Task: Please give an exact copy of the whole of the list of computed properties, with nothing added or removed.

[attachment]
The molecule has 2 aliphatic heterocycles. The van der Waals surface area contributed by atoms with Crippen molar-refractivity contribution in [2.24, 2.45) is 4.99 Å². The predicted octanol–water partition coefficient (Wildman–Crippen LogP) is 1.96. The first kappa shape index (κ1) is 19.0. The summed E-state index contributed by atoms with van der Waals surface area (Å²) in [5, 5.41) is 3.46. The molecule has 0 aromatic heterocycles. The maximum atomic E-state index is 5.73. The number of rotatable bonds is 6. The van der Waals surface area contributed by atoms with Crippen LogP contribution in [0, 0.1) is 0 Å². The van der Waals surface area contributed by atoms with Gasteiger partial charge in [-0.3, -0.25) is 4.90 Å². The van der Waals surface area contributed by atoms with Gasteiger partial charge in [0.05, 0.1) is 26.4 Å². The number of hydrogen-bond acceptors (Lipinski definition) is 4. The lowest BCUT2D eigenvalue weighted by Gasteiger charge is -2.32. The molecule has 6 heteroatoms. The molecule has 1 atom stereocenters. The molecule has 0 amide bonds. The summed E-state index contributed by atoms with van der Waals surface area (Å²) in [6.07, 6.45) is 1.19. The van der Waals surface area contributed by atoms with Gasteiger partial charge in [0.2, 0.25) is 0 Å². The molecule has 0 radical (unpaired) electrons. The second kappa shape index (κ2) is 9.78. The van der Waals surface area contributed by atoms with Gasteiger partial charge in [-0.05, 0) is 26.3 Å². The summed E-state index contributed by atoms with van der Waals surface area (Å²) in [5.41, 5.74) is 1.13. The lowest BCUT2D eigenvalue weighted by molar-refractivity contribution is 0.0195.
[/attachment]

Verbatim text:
The molecule has 2 aliphatic heterocycles. The van der Waals surface area contributed by atoms with Crippen molar-refractivity contribution in [2.24, 2.45) is 4.99 Å². The predicted octanol–water partition coefficient (Wildman–Crippen LogP) is 1.96. The first kappa shape index (κ1) is 19.0. The summed E-state index contributed by atoms with van der Waals surface area (Å²) in [5, 5.41) is 3.46. The molecule has 0 aromatic heterocycles. The maximum atomic E-state index is 5.73. The number of rotatable bonds is 6. The van der Waals surface area contributed by atoms with Crippen LogP contribution in [0, 0.1) is 0 Å². The van der Waals surface area contributed by atoms with Gasteiger partial charge in [-0.3, -0.25) is 4.90 Å². The van der Waals surface area contributed by atoms with Gasteiger partial charge in [0.05, 0.1) is 26.4 Å². The number of hydrogen-bond acceptors (Lipinski definition) is 4. The lowest BCUT2D eigenvalue weighted by Gasteiger charge is -2.32. The molecule has 6 heteroatoms. The molecule has 1 atom stereocenters. The molecule has 0 amide bonds. The summed E-state index contributed by atoms with van der Waals surface area (Å²) in [6.07, 6.45) is 1.19. The van der Waals surface area contributed by atoms with Gasteiger partial charge in [0.2, 0.25) is 0 Å². The molecule has 0 radical (unpaired) electrons. The second kappa shape index (κ2) is 9.78. The van der Waals surface area contributed by atoms with Gasteiger partial charge in [-0.05, 0) is 26.3 Å². The summed E-state index contributed by atoms with van der Waals surface area (Å²) in [5.41, 5.74) is 1.13. The lowest BCUT2D eigenvalue weighted by molar-refractivity contribution is 0.0195.